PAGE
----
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I have a MySQL table of distributor sales in the US. It contains the postal mailing address for each location including the state. I've been asked to produce a report which would list the distributors by region such as Pacific, Mountain, West North Central, East North Central, Middle Atlantic, New England, West South Central, East South Central, South Atlantic, and AK & HI as AK_HI.

The reports needs to look like this:

Region        State Average_Sales_by_state number_of_distributors
------        ----- ---------------------- ----------------------
Pacific       WA    $1234                  10
              OR    $4321                  20
              CA    $9876                  40
New England   ME    $1212                  15
              MA    $2222                  12
...

How do I approach this in MySQL so that when I do a query to produce the reports it comes together in an elegant fashion? Also, it needs to be sorted in descending order by Average_Sales_by_state column (which I didn't do in my above example).

I'm thinking I should create a new MySQL table called US_Regions and it would have a record layout with region & state, and there would be a row per state. If I go that route, what would the query look like to produce a report such as the one above? Thanks!

Here is the MySQL US_Regions table:

+----+--------------------+-------+
| id | Region             | State |
+----+--------------------+-------+
|  1 | Pacific            | WA    |
|  2 | Pacific            | OR    |
|  3 | Pacific            | CA    |
|  4 | Mountain           | MT    |
|  5 | Mountain           | ID    |
|  6 | Mountain           | WY    |
|  7 | Mountain           | NV    |
|  8 | Mountain           | UT    |
|  9 | Mountain           | CO    |
| 10 | Mountain           | AZ    |
| 11 | Mountain           | NM    |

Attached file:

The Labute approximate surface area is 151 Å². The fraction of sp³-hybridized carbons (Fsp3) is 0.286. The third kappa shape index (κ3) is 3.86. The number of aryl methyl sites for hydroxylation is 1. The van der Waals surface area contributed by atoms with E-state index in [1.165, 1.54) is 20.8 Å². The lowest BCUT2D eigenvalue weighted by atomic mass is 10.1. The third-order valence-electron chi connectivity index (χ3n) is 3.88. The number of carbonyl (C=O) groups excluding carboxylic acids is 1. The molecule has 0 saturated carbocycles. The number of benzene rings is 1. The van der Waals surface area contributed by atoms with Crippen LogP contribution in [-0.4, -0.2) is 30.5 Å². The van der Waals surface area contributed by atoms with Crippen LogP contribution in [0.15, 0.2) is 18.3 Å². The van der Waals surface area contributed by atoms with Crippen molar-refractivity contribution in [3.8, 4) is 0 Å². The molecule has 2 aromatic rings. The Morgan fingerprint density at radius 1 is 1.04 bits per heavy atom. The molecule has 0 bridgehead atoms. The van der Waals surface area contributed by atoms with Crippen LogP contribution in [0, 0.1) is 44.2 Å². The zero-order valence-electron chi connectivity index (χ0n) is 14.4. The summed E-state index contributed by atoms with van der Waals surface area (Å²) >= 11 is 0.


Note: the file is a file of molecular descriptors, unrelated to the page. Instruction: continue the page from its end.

| 12 | West North Central | ND    |
| 13 | West North Central | MN    |
| 14 | West North Central | SD    |
| 15 | West North Central | NE    |
| 16 | West North Central | IA    |
| 17 | West North Central | KS    |
| 18 | West North Central | MO    |
| 19 | East North Central | WI    |
| 20 | East North Central | IL    |
| 21 | East North Central | MI    |
| 22 | East North Central | IN    |
| 23 | East North Central | OH    |
| 24 | Middle Atlantic    | PA    |
| 25 | Middle Atlantic    | NY    |
| 26 | Middle Atlantic    | CT    |
| 27 | Middle Atlantic    | NJ    |
| 28 | New England        | NH    |
| 29 | New England        | VT    |
| 30 | New England        | ME    |
| 31 | New England        | MA    |
| 32 | New England        | RI    |
| 33 | West South Central | OK    |
| 34 | West South Central | AR    |
| 35 | West South Central | TX    |
| 36 | West South Central | LA    |
| 37 | East South Central | KY    |
| 38 | East South Central | TN    |
| 39 | East South Central | MS    |
| 40 | East South Central | AL    |
| 41 | South Atlantic     | WV    |
| 42 | South Atlantic     | VA    |
| 43 | South Atlantic     | NC    |
| 44 | South Atlantic     | SC    |
| 45 | South Atlantic     | GA    |
| 46 | South Atlantic     | FL    |
| 47 | South Atlantic     | DE    |
| 48 | South Atlantic     | MD    |
| 49 | South Atlantic     | DC    |
| 50 | Alaska-Hawaii      | AK    |
| 51 | Alaska-Hawaii      | HI    |
+----+--------------------+-------+
share|improve this question
up vote 1 down vote accepted

Very big guesses here on your table descriptions, but something like this (untested). Hopefully this gives you the idea using a table of regions with one row per state.

SELECT b.Region, a.State, AVG(SaleValue) AS Average_Sales_by_state, COUNT(b.DistributorId)
FROM Sales a
INNER JOIN Distributors b ON a.DistributorId = b.DistributorId
INNER JOIN US_Regions c ON b.State = c.State
GROUP BY b.Region, a.State
ORDER BY b.Region, Average_Sales_by_state DESC
share|improve this answer
    
Thanks for posting your answer. After the FROM, should that be Sales,a in your example? Is 'a' an alias name for a table? Which one? Thanks! – Edward Jan 29 '13 at 13:15
2  
a is an alias for sales. The AS keyword is optional. – Strawberry Jan 29 '13 at 13:37
    
As Strawberry says, a (and b and c in this code) is an alias for a table. – Kickstart Jan 29 '13 at 16:04

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